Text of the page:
Good vibrations. Sweet sensations. It seems a lot to expect of home décor, but ancient Asian peoples have looked to gongs to bring just that.
Gongs were the first musical instruments. Although they were used in Asia for the functions of European bells—to announce, to warn, to call to prayer—their uses went far beyond being the popular mass communication medium in the pre-radio ages. Gongs were said to be endowed with powerful, other-worldly, mystical properties. Their good vibrations would resonate in the atmosphere and surrounding bodies, spreading the good vibes, quieting the mind, effecting relaxation, healing, and even enlightenment.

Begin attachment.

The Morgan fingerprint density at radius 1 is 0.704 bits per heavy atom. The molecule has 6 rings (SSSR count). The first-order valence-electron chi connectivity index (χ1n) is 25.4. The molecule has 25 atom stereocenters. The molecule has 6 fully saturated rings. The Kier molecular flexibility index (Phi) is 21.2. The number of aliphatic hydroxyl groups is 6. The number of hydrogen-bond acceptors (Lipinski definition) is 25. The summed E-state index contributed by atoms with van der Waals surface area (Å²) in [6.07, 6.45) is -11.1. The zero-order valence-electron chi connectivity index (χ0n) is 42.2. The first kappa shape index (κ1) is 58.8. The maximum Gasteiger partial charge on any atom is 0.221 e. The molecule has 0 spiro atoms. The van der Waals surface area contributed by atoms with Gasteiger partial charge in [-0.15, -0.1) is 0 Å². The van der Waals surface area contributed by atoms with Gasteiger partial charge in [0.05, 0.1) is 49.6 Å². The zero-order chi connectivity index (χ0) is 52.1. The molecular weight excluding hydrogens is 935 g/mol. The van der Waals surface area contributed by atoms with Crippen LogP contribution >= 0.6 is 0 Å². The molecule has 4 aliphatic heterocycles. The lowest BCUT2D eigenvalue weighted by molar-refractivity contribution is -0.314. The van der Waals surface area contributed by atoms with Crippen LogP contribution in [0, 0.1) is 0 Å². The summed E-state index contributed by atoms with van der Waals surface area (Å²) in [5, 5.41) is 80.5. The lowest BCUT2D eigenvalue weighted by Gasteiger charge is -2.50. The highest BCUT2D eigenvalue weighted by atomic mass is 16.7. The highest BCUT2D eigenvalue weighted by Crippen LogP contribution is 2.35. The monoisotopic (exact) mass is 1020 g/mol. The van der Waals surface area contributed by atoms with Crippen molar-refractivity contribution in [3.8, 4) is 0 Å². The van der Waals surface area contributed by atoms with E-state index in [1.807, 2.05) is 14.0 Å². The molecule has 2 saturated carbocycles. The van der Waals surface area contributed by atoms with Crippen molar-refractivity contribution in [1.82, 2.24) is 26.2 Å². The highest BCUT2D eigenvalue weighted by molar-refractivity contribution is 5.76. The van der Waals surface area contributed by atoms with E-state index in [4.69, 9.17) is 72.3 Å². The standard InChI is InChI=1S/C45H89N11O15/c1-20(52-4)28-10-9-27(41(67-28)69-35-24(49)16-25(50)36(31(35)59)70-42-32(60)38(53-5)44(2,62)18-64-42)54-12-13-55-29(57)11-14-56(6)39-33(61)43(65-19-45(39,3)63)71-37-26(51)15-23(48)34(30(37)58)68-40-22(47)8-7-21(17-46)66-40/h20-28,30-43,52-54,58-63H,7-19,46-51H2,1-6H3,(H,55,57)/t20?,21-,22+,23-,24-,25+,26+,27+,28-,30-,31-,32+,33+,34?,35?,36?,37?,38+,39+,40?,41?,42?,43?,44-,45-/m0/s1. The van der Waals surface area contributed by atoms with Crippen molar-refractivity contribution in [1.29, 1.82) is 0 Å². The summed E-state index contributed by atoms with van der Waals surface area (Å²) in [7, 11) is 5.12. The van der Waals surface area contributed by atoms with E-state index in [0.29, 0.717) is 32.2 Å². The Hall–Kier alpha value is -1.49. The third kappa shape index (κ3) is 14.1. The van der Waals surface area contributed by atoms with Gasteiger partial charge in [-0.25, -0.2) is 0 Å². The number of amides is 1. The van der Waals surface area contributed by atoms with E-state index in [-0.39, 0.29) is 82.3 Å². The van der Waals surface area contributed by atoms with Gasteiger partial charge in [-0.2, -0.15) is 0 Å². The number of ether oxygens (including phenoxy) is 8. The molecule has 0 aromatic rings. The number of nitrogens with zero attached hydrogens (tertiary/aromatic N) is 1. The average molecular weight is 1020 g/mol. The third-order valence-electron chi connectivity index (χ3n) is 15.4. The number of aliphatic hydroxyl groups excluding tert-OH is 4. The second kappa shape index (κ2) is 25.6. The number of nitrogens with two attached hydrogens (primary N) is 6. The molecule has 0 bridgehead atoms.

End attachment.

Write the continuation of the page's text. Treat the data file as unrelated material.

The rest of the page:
Gongs were also considered good luck, even to just touch them, and countless families in Burma, China, Annam, Java, and the surrounding territories were proud to have these objects in their homes.
People still want gongs in their homes, and not just in Asia. Nowadays, gongs are as coveted for their aesthetic appeal as for their powers, and have become just as much for skeptics as for mystics. Their beauty, symmetry, and history make enough good vibrations to bring satisfaction and sweet sensations.
Some gongs are shaped flat like discs (above) and make crashing cymbal-like sounds, while some are nippled or bossed (below) and make rounder sounds with less “shimmer”.
some gong music:
Gong and singing bowl, Tibet